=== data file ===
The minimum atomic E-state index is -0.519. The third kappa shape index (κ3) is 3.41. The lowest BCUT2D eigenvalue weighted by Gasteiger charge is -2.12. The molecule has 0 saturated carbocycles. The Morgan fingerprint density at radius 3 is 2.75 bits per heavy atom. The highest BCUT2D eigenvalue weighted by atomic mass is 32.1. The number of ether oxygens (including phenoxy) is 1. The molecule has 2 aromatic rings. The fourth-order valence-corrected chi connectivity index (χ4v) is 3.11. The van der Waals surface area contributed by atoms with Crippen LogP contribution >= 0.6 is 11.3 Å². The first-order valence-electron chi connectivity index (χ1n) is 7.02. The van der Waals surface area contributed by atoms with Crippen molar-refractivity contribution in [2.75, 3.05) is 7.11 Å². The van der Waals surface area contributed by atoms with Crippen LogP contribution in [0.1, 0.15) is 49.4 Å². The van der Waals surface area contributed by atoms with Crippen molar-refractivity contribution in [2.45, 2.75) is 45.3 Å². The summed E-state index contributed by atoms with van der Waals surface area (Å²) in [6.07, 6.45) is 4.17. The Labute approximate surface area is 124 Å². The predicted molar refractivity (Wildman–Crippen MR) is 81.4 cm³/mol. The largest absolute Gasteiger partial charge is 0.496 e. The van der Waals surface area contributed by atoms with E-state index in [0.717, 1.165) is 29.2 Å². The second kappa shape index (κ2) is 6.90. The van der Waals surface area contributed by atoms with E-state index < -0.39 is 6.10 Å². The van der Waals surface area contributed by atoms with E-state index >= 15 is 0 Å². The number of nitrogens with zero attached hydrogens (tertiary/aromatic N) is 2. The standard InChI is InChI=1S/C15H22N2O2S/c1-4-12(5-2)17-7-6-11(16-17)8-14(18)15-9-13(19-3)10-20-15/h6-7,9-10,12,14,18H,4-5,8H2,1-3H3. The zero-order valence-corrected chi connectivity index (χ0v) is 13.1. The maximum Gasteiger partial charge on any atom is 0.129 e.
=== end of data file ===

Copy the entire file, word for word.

The minimum atomic E-state index is -0.519. The third kappa shape index (κ3) is 3.41. The lowest BCUT2D eigenvalue weighted by Gasteiger charge is -2.12. The molecule has 0 saturated carbocycles. The Morgan fingerprint density at radius 3 is 2.75 bits per heavy atom. The highest BCUT2D eigenvalue weighted by atomic mass is 32.1. The number of ether oxygens (including phenoxy) is 1. The molecule has 2 aromatic rings. The fourth-order valence-corrected chi connectivity index (χ4v) is 3.11. The van der Waals surface area contributed by atoms with Crippen LogP contribution >= 0.6 is 11.3 Å². The first-order valence-electron chi connectivity index (χ1n) is 7.02. The van der Waals surface area contributed by atoms with Crippen molar-refractivity contribution in [2.75, 3.05) is 7.11 Å². The van der Waals surface area contributed by atoms with Crippen LogP contribution in [0.1, 0.15) is 49.4 Å². The van der Waals surface area contributed by atoms with Crippen molar-refractivity contribution in [2.45, 2.75) is 45.3 Å². The summed E-state index contributed by atoms with van der Waals surface area (Å²) in [6.07, 6.45) is 4.17. The Labute approximate surface area is 124 Å². The predicted molar refractivity (Wildman–Crippen MR) is 81.4 cm³/mol. The largest absolute Gasteiger partial charge is 0.496 e. The van der Waals surface area contributed by atoms with E-state index in [0.717, 1.165) is 29.2 Å². The second kappa shape index (κ2) is 6.90. The van der Waals surface area contributed by atoms with E-state index < -0.39 is 6.10 Å². The van der Waals surface area contributed by atoms with E-state index >= 15 is 0 Å². The number of nitrogens with zero attached hydrogens (tertiary/aromatic N) is 2. The standard InChI is InChI=1S/C15H22N2O2S/c1-4-12(5-2)17-7-6-11(16-17)8-14(18)15-9-13(19-3)10-20-15/h6-7,9-10,12,14,18H,4-5,8H2,1-3H3. The zero-order valence-corrected chi connectivity index (χ0v) is 13.1. The maximum Gasteiger partial charge on any atom is 0.129 e.